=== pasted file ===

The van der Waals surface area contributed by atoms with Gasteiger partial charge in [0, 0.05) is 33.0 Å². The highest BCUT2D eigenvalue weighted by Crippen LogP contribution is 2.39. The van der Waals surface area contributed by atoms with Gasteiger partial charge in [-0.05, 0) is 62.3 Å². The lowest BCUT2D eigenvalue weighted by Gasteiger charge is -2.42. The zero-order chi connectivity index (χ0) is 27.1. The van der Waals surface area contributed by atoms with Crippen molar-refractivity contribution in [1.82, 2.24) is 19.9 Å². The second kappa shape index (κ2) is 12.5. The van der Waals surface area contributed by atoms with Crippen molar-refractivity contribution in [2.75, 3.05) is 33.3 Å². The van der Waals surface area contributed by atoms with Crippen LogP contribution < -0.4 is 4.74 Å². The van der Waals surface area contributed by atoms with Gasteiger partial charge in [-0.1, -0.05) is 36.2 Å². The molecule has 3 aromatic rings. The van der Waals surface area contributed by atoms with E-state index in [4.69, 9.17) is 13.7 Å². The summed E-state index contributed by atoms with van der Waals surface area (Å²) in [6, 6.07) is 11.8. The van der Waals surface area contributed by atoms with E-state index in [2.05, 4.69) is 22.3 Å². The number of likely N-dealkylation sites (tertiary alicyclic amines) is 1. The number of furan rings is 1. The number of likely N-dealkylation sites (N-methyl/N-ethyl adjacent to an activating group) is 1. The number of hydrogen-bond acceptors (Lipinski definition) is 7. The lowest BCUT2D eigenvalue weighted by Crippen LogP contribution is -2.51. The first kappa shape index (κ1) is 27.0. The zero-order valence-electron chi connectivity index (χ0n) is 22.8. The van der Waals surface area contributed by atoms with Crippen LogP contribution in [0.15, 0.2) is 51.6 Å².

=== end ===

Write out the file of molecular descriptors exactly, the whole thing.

The van der Waals surface area contributed by atoms with Gasteiger partial charge in [0, 0.05) is 33.0 Å². The highest BCUT2D eigenvalue weighted by Crippen LogP contribution is 2.39. The van der Waals surface area contributed by atoms with Gasteiger partial charge in [-0.05, 0) is 62.3 Å². The lowest BCUT2D eigenvalue weighted by Gasteiger charge is -2.42. The zero-order chi connectivity index (χ0) is 27.1. The van der Waals surface area contributed by atoms with Crippen molar-refractivity contribution in [1.82, 2.24) is 19.9 Å². The second kappa shape index (κ2) is 12.5. The van der Waals surface area contributed by atoms with Crippen molar-refractivity contribution in [2.75, 3.05) is 33.3 Å². The van der Waals surface area contributed by atoms with Crippen LogP contribution < -0.4 is 4.74 Å². The van der Waals surface area contributed by atoms with Gasteiger partial charge in [-0.1, -0.05) is 36.2 Å². The molecule has 3 aromatic rings. The van der Waals surface area contributed by atoms with E-state index in [4.69, 9.17) is 13.7 Å². The summed E-state index contributed by atoms with van der Waals surface area (Å²) in [6, 6.07) is 11.8. The van der Waals surface area contributed by atoms with E-state index in [2.05, 4.69) is 22.3 Å². The number of likely N-dealkylation sites (tertiary alicyclic amines) is 1. The number of furan rings is 1. The number of likely N-dealkylation sites (N-methyl/N-ethyl adjacent to an activating group) is 1. The number of hydrogen-bond acceptors (Lipinski definition) is 7. The lowest BCUT2D eigenvalue weighted by Crippen LogP contribution is -2.51. The first kappa shape index (κ1) is 27.0. The zero-order valence-electron chi connectivity index (χ0n) is 22.8. The van der Waals surface area contributed by atoms with Crippen LogP contribution in [0.15, 0.2) is 51.6 Å².